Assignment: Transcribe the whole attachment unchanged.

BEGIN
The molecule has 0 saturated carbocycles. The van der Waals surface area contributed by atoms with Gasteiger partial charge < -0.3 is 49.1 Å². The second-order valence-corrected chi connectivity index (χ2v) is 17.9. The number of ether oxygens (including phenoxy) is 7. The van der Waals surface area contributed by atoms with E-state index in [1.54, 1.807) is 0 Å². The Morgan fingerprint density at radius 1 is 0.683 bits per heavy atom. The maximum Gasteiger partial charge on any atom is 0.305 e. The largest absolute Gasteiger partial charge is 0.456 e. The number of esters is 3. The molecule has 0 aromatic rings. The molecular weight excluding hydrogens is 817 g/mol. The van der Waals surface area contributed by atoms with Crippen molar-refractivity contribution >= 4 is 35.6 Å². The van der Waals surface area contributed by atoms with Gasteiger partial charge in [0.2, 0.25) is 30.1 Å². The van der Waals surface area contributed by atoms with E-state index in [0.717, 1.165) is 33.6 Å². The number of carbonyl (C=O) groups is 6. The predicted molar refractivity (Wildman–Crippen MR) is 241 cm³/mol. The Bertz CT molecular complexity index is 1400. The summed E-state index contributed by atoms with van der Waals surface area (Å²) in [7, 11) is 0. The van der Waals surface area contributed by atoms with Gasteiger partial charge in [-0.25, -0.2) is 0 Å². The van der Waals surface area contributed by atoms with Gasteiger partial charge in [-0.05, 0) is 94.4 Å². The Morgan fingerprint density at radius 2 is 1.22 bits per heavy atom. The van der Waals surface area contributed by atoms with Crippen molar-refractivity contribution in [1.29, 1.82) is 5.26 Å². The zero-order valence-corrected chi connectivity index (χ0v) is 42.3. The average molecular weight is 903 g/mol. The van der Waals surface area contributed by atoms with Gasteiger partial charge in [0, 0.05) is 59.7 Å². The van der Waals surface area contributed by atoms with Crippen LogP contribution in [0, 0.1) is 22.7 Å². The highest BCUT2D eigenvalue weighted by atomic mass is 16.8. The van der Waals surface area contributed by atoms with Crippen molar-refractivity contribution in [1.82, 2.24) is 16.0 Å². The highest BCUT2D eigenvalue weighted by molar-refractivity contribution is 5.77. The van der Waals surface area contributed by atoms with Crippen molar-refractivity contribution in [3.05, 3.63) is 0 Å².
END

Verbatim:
The molecule has 0 saturated carbocycles. The van der Waals surface area contributed by atoms with Gasteiger partial charge < -0.3 is 49.1 Å². The second-order valence-corrected chi connectivity index (χ2v) is 17.9. The number of ether oxygens (including phenoxy) is 7. The van der Waals surface area contributed by atoms with E-state index in [1.54, 1.807) is 0 Å². The Morgan fingerprint density at radius 1 is 0.683 bits per heavy atom. The maximum Gasteiger partial charge on any atom is 0.305 e. The largest absolute Gasteiger partial charge is 0.456 e. The number of esters is 3. The molecule has 0 aromatic rings. The molecular weight excluding hydrogens is 817 g/mol. The van der Waals surface area contributed by atoms with Crippen molar-refractivity contribution >= 4 is 35.6 Å². The van der Waals surface area contributed by atoms with Gasteiger partial charge in [0.2, 0.25) is 30.1 Å². The van der Waals surface area contributed by atoms with E-state index in [0.717, 1.165) is 33.6 Å². The number of carbonyl (C=O) groups is 6. The predicted molar refractivity (Wildman–Crippen MR) is 241 cm³/mol. The Bertz CT molecular complexity index is 1400. The summed E-state index contributed by atoms with van der Waals surface area (Å²) in [7, 11) is 0. The van der Waals surface area contributed by atoms with Gasteiger partial charge in [-0.25, -0.2) is 0 Å². The van der Waals surface area contributed by atoms with Gasteiger partial charge in [-0.05, 0) is 94.4 Å². The Morgan fingerprint density at radius 2 is 1.22 bits per heavy atom. The van der Waals surface area contributed by atoms with Crippen molar-refractivity contribution in [1.29, 1.82) is 5.26 Å². The zero-order valence-corrected chi connectivity index (χ0v) is 42.3. The average molecular weight is 903 g/mol. The van der Waals surface area contributed by atoms with Gasteiger partial charge in [0, 0.05) is 59.7 Å². The van der Waals surface area contributed by atoms with Crippen LogP contribution in [0, 0.1) is 22.7 Å². The highest BCUT2D eigenvalue weighted by atomic mass is 16.8. The van der Waals surface area contributed by atoms with Crippen molar-refractivity contribution in [1.82, 2.24) is 16.0 Å². The highest BCUT2D eigenvalue weighted by molar-refractivity contribution is 5.77. The van der Waals surface area contributed by atoms with Crippen molar-refractivity contribution in [3.05, 3.63) is 0 Å².